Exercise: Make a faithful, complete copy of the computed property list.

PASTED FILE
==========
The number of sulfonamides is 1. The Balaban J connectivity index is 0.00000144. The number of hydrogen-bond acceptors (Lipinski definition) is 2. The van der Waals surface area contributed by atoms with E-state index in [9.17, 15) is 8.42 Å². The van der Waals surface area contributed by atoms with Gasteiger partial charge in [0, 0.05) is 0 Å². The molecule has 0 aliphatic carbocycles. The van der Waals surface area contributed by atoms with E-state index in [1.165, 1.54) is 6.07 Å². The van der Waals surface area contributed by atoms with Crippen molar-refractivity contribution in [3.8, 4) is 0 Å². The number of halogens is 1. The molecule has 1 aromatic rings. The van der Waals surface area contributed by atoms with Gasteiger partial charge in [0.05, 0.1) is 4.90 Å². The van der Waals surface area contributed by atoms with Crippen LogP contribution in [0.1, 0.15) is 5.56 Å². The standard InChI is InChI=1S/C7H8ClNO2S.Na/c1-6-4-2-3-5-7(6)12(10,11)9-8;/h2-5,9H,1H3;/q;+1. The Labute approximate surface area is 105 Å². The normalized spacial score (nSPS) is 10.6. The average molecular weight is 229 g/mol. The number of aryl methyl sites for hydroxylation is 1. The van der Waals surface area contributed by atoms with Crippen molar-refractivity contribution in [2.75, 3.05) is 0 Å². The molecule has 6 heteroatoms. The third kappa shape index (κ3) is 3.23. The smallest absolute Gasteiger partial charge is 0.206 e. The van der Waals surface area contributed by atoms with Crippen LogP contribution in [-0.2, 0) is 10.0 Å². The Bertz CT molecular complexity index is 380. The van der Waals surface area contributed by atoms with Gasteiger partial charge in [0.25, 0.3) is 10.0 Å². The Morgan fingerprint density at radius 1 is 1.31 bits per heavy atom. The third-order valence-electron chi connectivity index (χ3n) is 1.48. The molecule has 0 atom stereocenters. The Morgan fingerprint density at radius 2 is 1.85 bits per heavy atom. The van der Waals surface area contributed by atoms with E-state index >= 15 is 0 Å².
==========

The number of sulfonamides is 1. The Balaban J connectivity index is 0.00000144. The number of hydrogen-bond acceptors (Lipinski definition) is 2. The van der Waals surface area contributed by atoms with E-state index in [9.17, 15) is 8.42 Å². The van der Waals surface area contributed by atoms with Gasteiger partial charge in [0, 0.05) is 0 Å². The molecule has 0 aliphatic carbocycles. The van der Waals surface area contributed by atoms with E-state index in [1.165, 1.54) is 6.07 Å². The van der Waals surface area contributed by atoms with Crippen molar-refractivity contribution in [3.8, 4) is 0 Å². The number of halogens is 1. The molecule has 1 aromatic rings. The van der Waals surface area contributed by atoms with Gasteiger partial charge in [0.05, 0.1) is 4.90 Å². The van der Waals surface area contributed by atoms with Crippen LogP contribution in [0.1, 0.15) is 5.56 Å². The standard InChI is InChI=1S/C7H8ClNO2S.Na/c1-6-4-2-3-5-7(6)12(10,11)9-8;/h2-5,9H,1H3;/q;+1. The Labute approximate surface area is 105 Å². The normalized spacial score (nSPS) is 10.6. The average molecular weight is 229 g/mol. The number of aryl methyl sites for hydroxylation is 1. The van der Waals surface area contributed by atoms with Crippen molar-refractivity contribution in [2.75, 3.05) is 0 Å². The molecule has 6 heteroatoms. The third kappa shape index (κ3) is 3.23. The smallest absolute Gasteiger partial charge is 0.206 e. The van der Waals surface area contributed by atoms with Crippen LogP contribution in [-0.2, 0) is 10.0 Å². The Bertz CT molecular complexity index is 380. The van der Waals surface area contributed by atoms with Gasteiger partial charge in [0.25, 0.3) is 10.0 Å². The Morgan fingerprint density at radius 1 is 1.31 bits per heavy atom. The third-order valence-electron chi connectivity index (χ3n) is 1.48. The molecule has 0 atom stereocenters. The Morgan fingerprint density at radius 2 is 1.85 bits per heavy atom. The van der Waals surface area contributed by atoms with E-state index >= 15 is 0 Å².